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Lord Graham of Edmonton: My Lords, in the bad old days.

Lord Peston: My Lords, yes, in what were called the "bad old days". I wish to make two or three further points. I understand that the group recommends the limitation of contracts for senior management to one year. That is a good point in the sense that, if management is rotten and does not perform, the cost of getting rid of it with a one-year contract is a good deal less than if it is a three or four-year contract. That is a good idea.

The question then arises of the special tax treatment of share options. I have two questions on that. My immediate response was that treating share options as income rather than as capital gains would make little difference to most people. We are talking of huge sums of money and most of those people will already have exhausted their allowances and would therefore be taxed in much the same way.

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What puzzles me is that, whereas this morning's press, in discussing the leakages of this document, said that the Chancellor, in making the tax changes that he forecast for the Finance Bill, said that the yield would be £80 million, there is nothing in the Statement in that regard. It is a pity because it would throw some light on how much benefit has already been received by these people. Perhaps the Minister can say whether there is some reason why we have not been told how much the withdrawal of the income tax relief will yield to the Exchequer. If it is because the Treasury cannot do the sums quickly, perhaps we can be told when we will be given the answer to that question.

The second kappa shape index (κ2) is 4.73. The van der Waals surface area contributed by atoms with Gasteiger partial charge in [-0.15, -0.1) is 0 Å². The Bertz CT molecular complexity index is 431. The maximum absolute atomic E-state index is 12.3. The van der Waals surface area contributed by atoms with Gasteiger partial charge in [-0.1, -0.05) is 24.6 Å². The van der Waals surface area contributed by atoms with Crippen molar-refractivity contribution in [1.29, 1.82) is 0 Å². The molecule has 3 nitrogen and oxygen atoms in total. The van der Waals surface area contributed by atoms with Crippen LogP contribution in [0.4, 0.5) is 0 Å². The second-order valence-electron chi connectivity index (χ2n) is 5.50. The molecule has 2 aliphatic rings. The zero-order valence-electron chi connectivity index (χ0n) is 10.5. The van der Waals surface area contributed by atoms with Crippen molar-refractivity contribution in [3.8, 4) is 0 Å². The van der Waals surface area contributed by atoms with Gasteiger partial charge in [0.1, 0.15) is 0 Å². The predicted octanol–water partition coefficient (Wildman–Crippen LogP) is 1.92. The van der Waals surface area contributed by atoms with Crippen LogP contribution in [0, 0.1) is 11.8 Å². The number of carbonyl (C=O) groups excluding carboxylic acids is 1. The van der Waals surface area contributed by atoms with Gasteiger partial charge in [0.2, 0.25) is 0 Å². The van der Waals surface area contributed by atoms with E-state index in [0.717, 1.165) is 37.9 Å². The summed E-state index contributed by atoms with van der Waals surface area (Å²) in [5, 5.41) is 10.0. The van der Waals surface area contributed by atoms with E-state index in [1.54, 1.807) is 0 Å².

My last point concerns self-regulation. If there is to be self-regulation, it must be shareholder-led. The troublesome point about the Statement, although it may be dealt with in the report, concerns the fact that the people who are really responsible are the institutional investors. There are technical problems in relation to them becoming involved in detail because of insider trading and what they may learn. But do the Government have any proposals, by way of changing companies legislation, to encourage the investment institutions to take all these matters more seriously and to speak up on behalf of the small investor? After all, most of the investment institutions are investing on behalf of small savers, even though they themselves are very big. It would not be a bad thing if they took the whole matter more seriously.

Baroness Seear: My Lords, I too thank the noble and learned Lord for repeating the Statement. I shall confine myself to commenting on the Statement because I have not had the opportunity of reading the Greenbury Report and am not prepared to rely on leaks of reports—a practice which I believe to be deplorable.

We welcome certain aspects of the report. We welcome the fact that taxation changes will be made on the share options. That is a recommendation which my party made to the Greenbury group. We need to look at the whole question of pay for directors of privatised industries in a different way from the rest of genuinely competitive industry, particularly competitive industry on an international scale.

The privatised industries still contain many of the most unacceptable features of a monopoly, as many of us said that they would when privatisation took place. It has been and remains difficult to obtain any kind of real assessment of their performance. So many of the suggestions in the report rely on a confidence that one can measure performance. But how does one do that, especially if one is using the market as a major instrument for measuring success or failure, in a privatised monopoly? Those industries need to be approached differently from other industries.

Performance is hard to judge. If one is a monopoly and is free to put up prices, although limited to some extent by the regulator, but one can control most of the factors which lead to the final outcome, it is difficult to say that because profits have gone up that has been due to any one person's efficiency, be it at director or any other level. It has been possible to control what are

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essential elements in obtaining a real measure of performance. That means that a quite different approach to regulation should be taken when considering the privatised industries as opposed to other industries.